Green Tech – Feat. Wilder Sensing

As part of our Tech For Good series we had a chat with Geoff Carss, CEO at Wilder Sensing, a cloud platform to enable investors, land managers, farmers, ecologists and citizen scientists to better understand changes to biodiversity. Using audio files and Machine Learning, Wilder Sensing provides details of whats present on a site and, over time, helps understand changes to biodiversity.

The purpose of the Tech For Good series of interviews is to create a platform that showcases and champions companies, products and technologists who are using technology as a force for positive change in the world.

Mike @ ADLIB: Can you tell us more about what Wilder Sensing and how the product works?

Geoff: We listen to nature. We use simple audio devices working 24/7 over long periods of time with the audio files being uploaded to our website. They are then analysed using AI to identify what species are present. The files from one device can generate over 250,000 species level records over a year and sites have multiple devices. This provides an incredible insight into what species are present and how the assemblage changes over time. Changes to biodiversity reflect how a site or landscape is being managed and we can quantify the impact of more nature positive activities such as tree planting and more surface water etc.

Mike @ ADLIB: Who is it aimed at and what has the feedback been so far?

Geoff: Our target markets are ecologists, land owners and companies with land assets such as quarries, farms and restoration sites. Developers having to offset Biodiversity Net Gain Credits will be able to track the impact their offset investments are having either onsite or delivered by a third party.

There are a number of business oriented nature reporting frameworks being developed such as the Taskforce for Nature Based Financial Disclosure (TNFD) – many large companies will need to report their impact on biodiversity and need a high quality auditable data source which can be collected over many years and be cost effective.

We ran a series of Proof of Concepts in 2023 around the UK and elsewhere and launched a commercial product late last year when we knew we could scale both technically and commercially. The feedback from both PoC sites and paying customers has been very positive as the data really helps them better understand what’s living on their site and how it’s changing over the seasons. All PoC customers are expanding their implementation and are great reference sites for us.

Mike @ ADLIB: How did you come up with the idea?

Geoff: It stemmed from a number of conversations in 2022 particularly around carbon credits. Talking with major companies who were spending considerable money on carbon credits, they were really concerned that the quality of data around the world was mixed and consequently was undermining the carbon credit market. The subject of biodiversity credits was becoming more mainstream and a much better way of reporting biodiversity was needed especially what was living on a site – not just the large plants which can be monitored by satellite.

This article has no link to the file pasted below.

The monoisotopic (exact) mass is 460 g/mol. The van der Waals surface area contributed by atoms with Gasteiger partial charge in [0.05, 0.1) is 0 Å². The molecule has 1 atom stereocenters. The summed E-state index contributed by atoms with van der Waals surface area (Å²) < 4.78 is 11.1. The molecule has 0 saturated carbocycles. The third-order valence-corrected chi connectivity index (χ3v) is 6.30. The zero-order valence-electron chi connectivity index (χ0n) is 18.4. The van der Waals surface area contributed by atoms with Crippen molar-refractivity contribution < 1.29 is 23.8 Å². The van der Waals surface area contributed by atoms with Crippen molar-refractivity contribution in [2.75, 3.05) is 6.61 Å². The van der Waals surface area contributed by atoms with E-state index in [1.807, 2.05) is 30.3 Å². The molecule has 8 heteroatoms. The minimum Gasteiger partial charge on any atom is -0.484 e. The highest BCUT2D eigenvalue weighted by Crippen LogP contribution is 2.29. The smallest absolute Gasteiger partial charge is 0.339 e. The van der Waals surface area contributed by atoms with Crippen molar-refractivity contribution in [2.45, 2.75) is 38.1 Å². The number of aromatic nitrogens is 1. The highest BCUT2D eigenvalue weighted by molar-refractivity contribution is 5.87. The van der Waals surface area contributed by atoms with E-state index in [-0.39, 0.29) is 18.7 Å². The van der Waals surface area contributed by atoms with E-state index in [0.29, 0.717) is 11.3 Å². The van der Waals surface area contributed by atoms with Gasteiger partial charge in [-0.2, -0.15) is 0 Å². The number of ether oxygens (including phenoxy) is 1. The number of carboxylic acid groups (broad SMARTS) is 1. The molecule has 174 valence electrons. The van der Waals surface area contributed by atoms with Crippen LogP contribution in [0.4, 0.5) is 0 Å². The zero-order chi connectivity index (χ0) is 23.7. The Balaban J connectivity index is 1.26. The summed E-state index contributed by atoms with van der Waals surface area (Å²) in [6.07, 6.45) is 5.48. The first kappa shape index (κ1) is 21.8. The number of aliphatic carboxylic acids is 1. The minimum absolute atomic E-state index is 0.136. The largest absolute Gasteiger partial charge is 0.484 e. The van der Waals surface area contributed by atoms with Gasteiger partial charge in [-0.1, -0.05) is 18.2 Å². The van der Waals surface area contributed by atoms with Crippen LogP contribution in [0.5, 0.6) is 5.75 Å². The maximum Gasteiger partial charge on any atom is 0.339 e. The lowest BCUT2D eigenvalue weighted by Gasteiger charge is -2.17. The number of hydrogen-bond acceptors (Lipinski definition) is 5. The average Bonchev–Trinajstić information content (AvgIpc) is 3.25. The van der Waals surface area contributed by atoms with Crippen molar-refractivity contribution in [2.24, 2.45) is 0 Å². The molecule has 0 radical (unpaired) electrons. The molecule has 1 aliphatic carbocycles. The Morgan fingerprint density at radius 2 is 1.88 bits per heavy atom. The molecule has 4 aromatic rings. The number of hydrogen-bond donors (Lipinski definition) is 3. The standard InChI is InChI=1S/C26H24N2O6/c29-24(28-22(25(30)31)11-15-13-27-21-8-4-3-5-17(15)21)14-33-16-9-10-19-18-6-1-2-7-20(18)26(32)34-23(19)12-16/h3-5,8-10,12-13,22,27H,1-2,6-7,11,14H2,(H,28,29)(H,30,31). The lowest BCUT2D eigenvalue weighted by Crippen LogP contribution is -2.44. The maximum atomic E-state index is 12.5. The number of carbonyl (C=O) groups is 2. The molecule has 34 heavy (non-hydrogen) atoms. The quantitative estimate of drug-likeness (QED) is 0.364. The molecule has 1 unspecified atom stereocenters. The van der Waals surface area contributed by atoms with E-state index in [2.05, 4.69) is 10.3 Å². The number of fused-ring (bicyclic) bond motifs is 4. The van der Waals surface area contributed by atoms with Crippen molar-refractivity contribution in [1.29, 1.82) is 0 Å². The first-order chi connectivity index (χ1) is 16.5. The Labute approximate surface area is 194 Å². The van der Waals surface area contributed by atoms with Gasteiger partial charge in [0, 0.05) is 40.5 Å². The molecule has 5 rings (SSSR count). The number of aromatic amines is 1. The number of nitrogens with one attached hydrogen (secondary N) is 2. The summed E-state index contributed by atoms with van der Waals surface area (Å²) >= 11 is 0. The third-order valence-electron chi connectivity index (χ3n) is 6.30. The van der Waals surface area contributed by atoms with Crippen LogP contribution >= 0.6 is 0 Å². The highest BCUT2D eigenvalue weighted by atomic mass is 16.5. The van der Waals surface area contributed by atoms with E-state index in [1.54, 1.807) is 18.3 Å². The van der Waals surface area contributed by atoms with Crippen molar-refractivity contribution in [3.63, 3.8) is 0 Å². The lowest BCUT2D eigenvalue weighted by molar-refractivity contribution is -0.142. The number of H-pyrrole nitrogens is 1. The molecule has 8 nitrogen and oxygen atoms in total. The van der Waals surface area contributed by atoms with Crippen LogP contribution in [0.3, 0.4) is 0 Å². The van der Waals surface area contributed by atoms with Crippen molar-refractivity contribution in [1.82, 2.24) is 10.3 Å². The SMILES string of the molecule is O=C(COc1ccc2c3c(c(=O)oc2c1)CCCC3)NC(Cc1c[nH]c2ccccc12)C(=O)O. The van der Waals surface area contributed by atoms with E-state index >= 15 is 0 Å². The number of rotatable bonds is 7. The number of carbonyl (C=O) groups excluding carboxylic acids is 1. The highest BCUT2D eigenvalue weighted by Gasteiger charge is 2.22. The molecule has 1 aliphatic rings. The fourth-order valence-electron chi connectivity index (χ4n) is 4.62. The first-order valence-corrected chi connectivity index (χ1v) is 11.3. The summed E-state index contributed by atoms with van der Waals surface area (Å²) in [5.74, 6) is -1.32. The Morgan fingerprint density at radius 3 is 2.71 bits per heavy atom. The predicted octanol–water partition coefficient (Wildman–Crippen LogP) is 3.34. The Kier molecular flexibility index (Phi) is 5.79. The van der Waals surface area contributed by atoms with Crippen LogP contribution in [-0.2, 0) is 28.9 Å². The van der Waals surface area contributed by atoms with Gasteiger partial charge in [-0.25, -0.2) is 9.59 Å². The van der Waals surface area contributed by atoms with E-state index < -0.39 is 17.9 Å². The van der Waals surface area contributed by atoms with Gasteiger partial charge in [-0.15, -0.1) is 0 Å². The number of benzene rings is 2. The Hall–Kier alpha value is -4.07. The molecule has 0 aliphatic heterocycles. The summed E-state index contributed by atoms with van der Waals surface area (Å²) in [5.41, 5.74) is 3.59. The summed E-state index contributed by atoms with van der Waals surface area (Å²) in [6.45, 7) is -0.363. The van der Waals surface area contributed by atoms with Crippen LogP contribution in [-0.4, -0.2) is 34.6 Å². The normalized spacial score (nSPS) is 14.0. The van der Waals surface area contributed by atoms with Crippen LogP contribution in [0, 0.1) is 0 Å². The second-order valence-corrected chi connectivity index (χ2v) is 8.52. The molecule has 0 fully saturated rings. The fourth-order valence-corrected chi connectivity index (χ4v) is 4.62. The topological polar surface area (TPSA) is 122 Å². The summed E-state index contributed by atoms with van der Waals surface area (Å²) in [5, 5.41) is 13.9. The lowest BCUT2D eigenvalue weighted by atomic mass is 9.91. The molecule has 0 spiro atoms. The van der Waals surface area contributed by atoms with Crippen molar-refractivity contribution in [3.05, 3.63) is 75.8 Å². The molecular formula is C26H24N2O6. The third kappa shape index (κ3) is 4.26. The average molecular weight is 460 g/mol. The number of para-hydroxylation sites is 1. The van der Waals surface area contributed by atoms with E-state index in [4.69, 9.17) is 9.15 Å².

I started to look at technologies which could be highly scalable, low cost and work anywhere in the world and identify the birds, mammals and other things living on a site – and the obvious way of doing this was using audio. I have a tech background and a deep life long passion for the environment (especially birds) and there wasn’t a commercial solution available on the market – so we built one!

Mike @ ADLIB: How was 2023 for you and what are your goals for this year?

Geoff: 2023 was pivotal in that we confirmed we can get accurate results, have a scalable platform and have a commercially viable product being used by paying customers. We generated our first revenue which is clearly a very significant milestone. A number of our customers are around the Bristol area so we are starting to get unparalleled insight as to what’s living in the region and how it’s changing.

In 2024 we will be raising our first investment to fuel the growth of Wilder Sensing as well as driving the use across our target markets and geographies.

Mike @ ADLIB: How can people get involved in supporting Wilder Sensing? And more broadly, preserving biodiversity locally?

Geoff: We aim to recruit more software engineers, quantitative ecologists and business development people once we have funding in place – all of which would ideally have a great passion for nature and biodiversity. If there are any Angel investors, ecologists or land owners interested please contact me.

More broadly, everyone can contribute to improving biodiversity in their garden, eating less meat and becoming more of an activist. Think about what you are spending your money on!

Every pound you spend is a vote for the future you want.

And it’s not just for us – it’s to ensure future generations have thriving and healthy places.

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Head Of Tech (Permanent)

CTO/Leads, Developers, GreenTech

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Mike Harley